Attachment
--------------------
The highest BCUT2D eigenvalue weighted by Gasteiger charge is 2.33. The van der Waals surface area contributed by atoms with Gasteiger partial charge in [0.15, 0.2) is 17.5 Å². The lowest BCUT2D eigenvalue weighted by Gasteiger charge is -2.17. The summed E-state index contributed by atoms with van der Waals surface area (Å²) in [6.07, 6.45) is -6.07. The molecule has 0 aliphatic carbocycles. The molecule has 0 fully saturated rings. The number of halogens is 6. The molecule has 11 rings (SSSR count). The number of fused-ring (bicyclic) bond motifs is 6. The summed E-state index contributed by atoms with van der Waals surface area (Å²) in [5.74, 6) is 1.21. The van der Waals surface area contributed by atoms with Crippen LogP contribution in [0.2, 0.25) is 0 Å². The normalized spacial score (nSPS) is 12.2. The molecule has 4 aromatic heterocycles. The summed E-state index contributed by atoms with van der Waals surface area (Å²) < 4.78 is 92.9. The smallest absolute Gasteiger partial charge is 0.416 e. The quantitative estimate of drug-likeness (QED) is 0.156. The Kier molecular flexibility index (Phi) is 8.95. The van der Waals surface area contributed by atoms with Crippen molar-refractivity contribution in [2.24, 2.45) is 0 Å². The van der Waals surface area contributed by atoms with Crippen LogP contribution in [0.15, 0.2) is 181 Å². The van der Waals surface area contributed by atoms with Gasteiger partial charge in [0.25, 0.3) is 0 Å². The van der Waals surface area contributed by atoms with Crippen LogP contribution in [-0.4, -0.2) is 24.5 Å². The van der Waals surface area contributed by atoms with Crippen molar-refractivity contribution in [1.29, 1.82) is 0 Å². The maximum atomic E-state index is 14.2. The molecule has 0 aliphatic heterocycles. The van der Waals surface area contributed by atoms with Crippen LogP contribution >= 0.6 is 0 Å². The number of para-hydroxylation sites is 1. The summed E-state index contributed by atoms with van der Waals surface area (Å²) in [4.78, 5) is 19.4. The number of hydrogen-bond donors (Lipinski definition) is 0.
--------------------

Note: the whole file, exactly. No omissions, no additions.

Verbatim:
The highest BCUT2D eigenvalue weighted by Gasteiger charge is 2.33. The van der Waals surface area contributed by atoms with Gasteiger partial charge in [0.15, 0.2) is 17.5 Å². The lowest BCUT2D eigenvalue weighted by Gasteiger charge is -2.17. The summed E-state index contributed by atoms with van der Waals surface area (Å²) in [6.07, 6.45) is -6.07. The molecule has 0 aliphatic carbocycles. The molecule has 0 fully saturated rings. The number of halogens is 6. The molecule has 11 rings (SSSR count). The number of fused-ring (bicyclic) bond motifs is 6. The summed E-state index contributed by atoms with van der Waals surface area (Å²) in [5.74, 6) is 1.21. The van der Waals surface area contributed by atoms with Crippen LogP contribution in [0.2, 0.25) is 0 Å². The normalized spacial score (nSPS) is 12.2. The molecule has 4 aromatic heterocycles. The summed E-state index contributed by atoms with van der Waals surface area (Å²) < 4.78 is 92.9. The smallest absolute Gasteiger partial charge is 0.416 e. The quantitative estimate of drug-likeness (QED) is 0.156. The Kier molecular flexibility index (Phi) is 8.95. The van der Waals surface area contributed by atoms with Crippen molar-refractivity contribution in [2.24, 2.45) is 0 Å². The van der Waals surface area contributed by atoms with Crippen LogP contribution in [0.15, 0.2) is 181 Å². The van der Waals surface area contributed by atoms with Gasteiger partial charge in [0.25, 0.3) is 0 Å². The van der Waals surface area contributed by atoms with Crippen LogP contribution in [-0.4, -0.2) is 24.5 Å². The van der Waals surface area contributed by atoms with Crippen molar-refractivity contribution in [1.29, 1.82) is 0 Å². The maximum atomic E-state index is 14.2. The molecule has 0 aliphatic heterocycles. The van der Waals surface area contributed by atoms with Crippen LogP contribution >= 0.6 is 0 Å². The number of para-hydroxylation sites is 1. The summed E-state index contributed by atoms with van der Waals surface area (Å²) in [4.78, 5) is 19.4. The number of hydrogen-bond donors (Lipinski definition) is 0.